Bourse and Bazaar | Esfandyar Batmanghelidj: On the same day that Iranian foreign minister Javad Zarif traveled to Beijing for talks on “regional and international issues,” the Chinese oil tanker PACIFIC BRAVO began traveling eastward, having loaded approximately 2 million barrels of Iranian oil from the Soroosh and Kharg terminals in the Persian Gulf over the past few days, according to analysis provided by TankerTrackers.com.
PACIFIC BRAVO is currently reporting its destination as Indonesia, but the tanker was recently acquired by Bank of Kunlun, a financial institution that is owned by the Chinese state oil company CNPC. TankerTrackers.com believes China is the ultimate destination for the oil on board.
PACIFIC BRAVO is the first major tanker to load Iranian crude after the Trump administration revoked waivers permitting the purchases by eight of Iran’s oil customers. The revocation of the waivers, which sent shockwaves through the global oil market, was a major escalation of Trump’s “maximum pressure” campaign on Iran.
The purchase of Iranian oil in the absence of a waiver exposes the companies involved in the transaction—including the tanker operator, refinery customer, and bank—to possible designation by the U.S. Treasury Department, threatening the links these companies may maintain with the U.S. financial system.
Bank of Kunlun has long been the financial institution at heart of China-Iran bilateral trade—a role for which the company was sanctioned during the Obama administration. Despite already being designated, Bank of Kunlun ceased its Iran-related activities in early May when the oil waivers were revoked. PACIFIC BRAVO’s moves point to a change in policy.
China-Iran trade slowed dramatically after the reimposition of U.S. secondary sanctions in November, suggesting the Chinese government had chosen to subordinate its economic relations with Iran to the much more important issue of its ongoing trade negotiations with the United States. But these negotiations have since broken down. This week, President Trump announced plans to impose tariffs on a further $300 billion in Chinese imports in addition to punitive measures against Chinese telecommunications giant Huawei, which has been targeted in part for its alleged violations of Iran sanctions.
These announcements stoked anger in China, which has vowed to fight back. Last week, foreign ministry spokesman Geng Shuang told reporters that China “resolutely opposes” unilateral sanctions on Iran. But until now, there had been little evidence that the Chinese government was encouraging its companies to ignore or evade U.S. sanctions in the interest of maintaining trade with Iran. While Chinese multinationals will likely remain wary of trading with Iran due to the risks posed to their increasingly global businesses, China’s apparent decision to use state-enterprises to purchase at least some Iranian oil represents a direct and significant challenge to U.S. sanctions. Earlier this week, Trump trade advisor Peter Navarro singled out China’s sanctionable activities in Iran’s metals industry in a Financial Times op-ed. With this kind of messaging, the Trump administration has made it impossible for China to keep the trade war separate from its disagreements with the United States over Iran sanctions.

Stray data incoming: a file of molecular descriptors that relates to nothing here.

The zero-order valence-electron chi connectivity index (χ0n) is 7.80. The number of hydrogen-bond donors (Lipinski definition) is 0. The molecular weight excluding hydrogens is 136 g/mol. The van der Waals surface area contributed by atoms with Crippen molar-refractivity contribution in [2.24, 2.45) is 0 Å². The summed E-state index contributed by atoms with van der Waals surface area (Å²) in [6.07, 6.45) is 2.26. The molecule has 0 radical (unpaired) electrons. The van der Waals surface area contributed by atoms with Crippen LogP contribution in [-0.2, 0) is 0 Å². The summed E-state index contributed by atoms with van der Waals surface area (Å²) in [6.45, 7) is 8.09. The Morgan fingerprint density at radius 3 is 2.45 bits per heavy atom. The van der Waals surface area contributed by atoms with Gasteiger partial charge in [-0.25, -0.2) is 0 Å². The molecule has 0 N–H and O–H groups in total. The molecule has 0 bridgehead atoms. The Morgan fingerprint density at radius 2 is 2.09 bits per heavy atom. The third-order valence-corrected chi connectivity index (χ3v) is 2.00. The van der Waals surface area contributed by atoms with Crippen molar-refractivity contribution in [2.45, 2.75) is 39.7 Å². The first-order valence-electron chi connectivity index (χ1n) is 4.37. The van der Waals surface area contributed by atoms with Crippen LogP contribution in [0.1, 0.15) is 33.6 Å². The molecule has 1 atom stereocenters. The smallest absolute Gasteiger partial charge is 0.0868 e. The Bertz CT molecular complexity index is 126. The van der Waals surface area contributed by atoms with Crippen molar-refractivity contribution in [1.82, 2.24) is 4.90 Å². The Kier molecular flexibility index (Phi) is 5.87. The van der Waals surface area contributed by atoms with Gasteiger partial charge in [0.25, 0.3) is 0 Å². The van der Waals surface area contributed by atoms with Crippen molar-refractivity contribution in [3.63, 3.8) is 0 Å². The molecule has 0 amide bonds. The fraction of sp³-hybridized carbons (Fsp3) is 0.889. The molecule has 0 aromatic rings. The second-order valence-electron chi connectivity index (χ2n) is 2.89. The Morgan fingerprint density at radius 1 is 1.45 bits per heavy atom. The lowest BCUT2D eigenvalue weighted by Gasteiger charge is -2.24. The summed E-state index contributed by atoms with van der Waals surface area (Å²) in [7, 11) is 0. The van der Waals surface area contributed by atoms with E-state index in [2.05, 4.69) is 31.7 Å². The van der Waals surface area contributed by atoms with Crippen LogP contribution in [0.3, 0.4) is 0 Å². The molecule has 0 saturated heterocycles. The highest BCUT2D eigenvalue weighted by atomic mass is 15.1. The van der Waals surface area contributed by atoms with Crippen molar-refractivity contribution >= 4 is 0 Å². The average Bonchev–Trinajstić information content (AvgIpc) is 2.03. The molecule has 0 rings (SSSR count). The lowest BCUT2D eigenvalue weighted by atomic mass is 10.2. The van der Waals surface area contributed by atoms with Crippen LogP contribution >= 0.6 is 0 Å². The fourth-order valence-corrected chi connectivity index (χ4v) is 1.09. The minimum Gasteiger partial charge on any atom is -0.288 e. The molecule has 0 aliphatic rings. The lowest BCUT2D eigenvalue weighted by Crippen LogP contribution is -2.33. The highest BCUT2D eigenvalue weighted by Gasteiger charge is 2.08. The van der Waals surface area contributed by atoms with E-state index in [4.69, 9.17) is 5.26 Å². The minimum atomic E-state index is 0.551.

For Iran, China’s decision to continue to purchase at least some Iranian oil could prove a vital lifeline as it struggles to withstand the Trump administration’s “maximum pressure” sanctions campaign. The failure of Europe, China, and Russia—the remaining parties of the Iran nuclear deal—led Iran to announce last week that it would begin to reduce its compliance with parts of the Joint Comprehensive Plan of Action (JCPOA) in 60 days.
Iran’s announcement greatly concerned European officials who have urged continued compliance with nuclear commitments under the JCPOA. In private, European officials acknowledge that the decision by the Trump administration to revoke the oil waivers was a significant escalation to which Iran was compelled to respond. Noting that economic pressures are fueling political opposition to the JCPOA in Tehran, European officials have been urging Chinese and Russian counterparts to do more to support bilateral economic ties with Iran. Dispatching PACIFIC BRAVO may be just the first step.